Charleroi bridge completion delayed again

Construction of the new Charleroi-Monessen Bridge missed its December deadline for completion, pushing its opening back six months. Photo:Scott Beveridge / Observer-Reporter

NORTH CHARLEROI – Construction has once again fallen behind schedule on the new Charleroi-Monessen Bridge, pushing back its opening by six months.

The state Department of Transportation said the contractor wasn’t able to complete the concrete deck on the span over the Monongahela by December, as planned, and has met with other obstacles that have pushed back the bridge’s opening to early July.

“The key thing is they want to do a quality project,” PennDOT spokeswoman Valerie Petersen said.

PennDOT closed the 105-year-old Charleroi-Monessen Bridge in February 2009 after structural problems were discovered in a pin joint on the Monessen side of the structure. Construction initially was expected to begin on a replacement that August, but demolition ended up being pushed back to May 2011 to allow time for mandatory negotiations with preservationists because the old bridge was listed on the National Register of Historic Places. That construction schedule called for the new $26 million bridge to be open in November.

Petersen said the bridge has become a “problem child” due to a number of unexpected issues that have continued to push back its completion.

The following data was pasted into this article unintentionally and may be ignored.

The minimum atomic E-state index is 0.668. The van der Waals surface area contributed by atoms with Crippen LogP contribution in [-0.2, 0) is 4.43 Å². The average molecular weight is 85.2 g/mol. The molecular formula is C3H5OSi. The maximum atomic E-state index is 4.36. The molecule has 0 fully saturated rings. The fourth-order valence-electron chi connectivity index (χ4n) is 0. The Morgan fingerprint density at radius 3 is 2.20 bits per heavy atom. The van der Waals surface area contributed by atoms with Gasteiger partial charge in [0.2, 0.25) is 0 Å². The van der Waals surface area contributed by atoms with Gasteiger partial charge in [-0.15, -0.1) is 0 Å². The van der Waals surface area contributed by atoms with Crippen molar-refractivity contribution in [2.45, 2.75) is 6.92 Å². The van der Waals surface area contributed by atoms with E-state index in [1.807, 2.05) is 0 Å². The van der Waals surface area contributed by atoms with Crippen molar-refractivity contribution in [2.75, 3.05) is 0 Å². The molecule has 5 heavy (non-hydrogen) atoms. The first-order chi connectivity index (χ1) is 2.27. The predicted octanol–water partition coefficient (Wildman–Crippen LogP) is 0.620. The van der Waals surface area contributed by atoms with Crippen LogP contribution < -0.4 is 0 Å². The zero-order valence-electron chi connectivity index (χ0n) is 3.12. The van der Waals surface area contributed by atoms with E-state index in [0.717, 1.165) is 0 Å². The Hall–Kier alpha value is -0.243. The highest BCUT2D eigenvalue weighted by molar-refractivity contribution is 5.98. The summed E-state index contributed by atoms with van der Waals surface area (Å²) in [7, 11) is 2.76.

PennDOT was met with delays with utility companies that needed to remove lines from the old bridge before it could be imploded. Then, additional surveys were required before an agreement was reached with CSX on the removal of a section of the deck that traveled over railroad tracks in Monessen.

High water on the Mon last winter repeatedly flooded a cofferdam in the water needed to pour a bridge pier. Meanwhile, the contractor decided this winter it would be best to pour concrete for the deck under optimum conditions rather than use a method that would have heated up the forms.

One of the big problems included unexpected deterioration on a pier built on land in North Charleroi in the 1980s that was supposed to be reused. Inspections determined it would be best to construct a new pier there, Petersen said.

“That was the key thing that slowed us down,” she said.

She said it was too early to say whether or not PennDOT will penalize the contractor, Joseph B. Fay Co. of Tarentum, for the changes in the construction schedules.

Charleroi Mayor Nancy Ellis said borough merchants have lost business because of the closed bridge.

“It has created a hardship,” Ellis said. “People are going to Belle Vernon rather than coming to Charleroi because it’s an inconvenience.”